Tuesday, February 15, 2011

Guerilla Girls Speak up in NYC

After having the honored opportunity of listening to a founder of the Guerilla Girls, specifically "Frida Kahlo," I have decided to share some of her words of wisdom in hopes of encouraging participation and maybe even debate concerning her thoughts in the move for equality for the female race.
Fellow BYU students with the Guerilla Girl
Her message was called,
"Guerilla Girls guide to being a bad girl"
and these were her points:
1. Be a loser
Don't let your raging egos take over
2. Be crazy
Use your humor to find a unique way of expressing your own ideals and theories
3. Be anonymous
For the Guerilla Girls, they attract more media through people wondering who they are provoking more followers
4. Be an outsider
Find what's under looked and expose it
5. Just do one thing. Then do another
Elmers glue works fantastically
6. Don't make only expensive art (or display it)
7. Love museums but be tough on them
How are they preserving and displaying our history. Demand ethical standards
8. Complain Complain Complain
But again, find a unique way to do it
9. Use that "F" word: FEMINISM
Speak up for all human rights
Last but not least:
10. Be a great ape!

So... My question to you, as the reader, is what do you have to say about these words of wisdom from the Guerilla Girl? Do you agree? When is it too much? What are your ideas for being unique and getting your voice heard?

Tuesday, February 1, 2011

Art! (for art's sake)

Dear fellow art lovers,

I started an art blog. I know, I should be posting to The Canon instead, however my current situation allows me to be completely surrounded by fantastic art nearly 24/7. I realize that my thoughts on this may not always be as academic as The Canon tends to be, and so, I started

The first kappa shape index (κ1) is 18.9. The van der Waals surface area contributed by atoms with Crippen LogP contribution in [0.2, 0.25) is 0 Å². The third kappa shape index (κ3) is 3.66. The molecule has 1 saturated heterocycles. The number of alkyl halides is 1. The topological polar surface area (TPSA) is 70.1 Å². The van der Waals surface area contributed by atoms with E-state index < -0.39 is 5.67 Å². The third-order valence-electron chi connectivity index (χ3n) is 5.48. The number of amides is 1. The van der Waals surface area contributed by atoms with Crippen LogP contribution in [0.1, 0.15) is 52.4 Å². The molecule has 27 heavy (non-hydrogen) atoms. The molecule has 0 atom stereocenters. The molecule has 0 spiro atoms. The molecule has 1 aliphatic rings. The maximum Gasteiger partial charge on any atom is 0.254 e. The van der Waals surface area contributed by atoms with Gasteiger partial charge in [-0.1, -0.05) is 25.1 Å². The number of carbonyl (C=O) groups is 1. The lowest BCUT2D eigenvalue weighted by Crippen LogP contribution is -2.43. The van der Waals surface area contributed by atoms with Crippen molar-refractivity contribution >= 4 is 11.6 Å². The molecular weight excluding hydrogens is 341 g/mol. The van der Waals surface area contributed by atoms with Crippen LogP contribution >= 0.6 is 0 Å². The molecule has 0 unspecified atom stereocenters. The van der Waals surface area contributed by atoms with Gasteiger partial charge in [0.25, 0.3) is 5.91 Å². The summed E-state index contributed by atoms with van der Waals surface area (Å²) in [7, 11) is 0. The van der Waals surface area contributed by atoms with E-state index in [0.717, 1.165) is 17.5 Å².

Art! (for art's sake), and I would love if you all read it...and commented, too.

Thursday, January 20, 2011

VIP Art Fair

 The world is getting smaller every day, in almost every way. The VIP Art Fair is exacerbating this trend with leaps and bounds. Consider the possibilities of collectors, artists, students, curators, dealers and gallery owners coming together in one place (albeit a plasmic space of digital reality) to celebrate, view and connect about contemporary art.
 Art fairs have a long history of effectively creating communities who are able to connect about visual arts and other artistic endeavours. Perhaps this is the new wave of internet-integration of so many elements of our lives. The ease and advantage here is that one can attend the VIP Art Fair in the privacy of their own home, but still have the capacity to make human connections. 
  James Cohan, co-founder of VIP Art Fair in collaboration with Jane Cohan, Jonas Almgren and Alessandra Almgren was quoted on Artdaily.com, explaining further: “For anyone passionate about art, the Fair is a transformative experience: it delivers all the excitement of world-class art fairs with the convenience and personalization of the Internet. We’ve invited the most prestigious international galleries, both established and emerging, to come together for an online event, creating a virtual community that will allow collectors, curators and the public to access distinguished galleries and learn about their artists, all with unparalleled ease and absolute discretion.”
 This "unparalleled" ease and access to works is made available by advanced video and photographic technological access to works housed within the participating galleries, which are internationally located. Additionally collectors are able to connect with gallery owners and artists with a chat feature, and video conferencing in an inagural round-the-world event.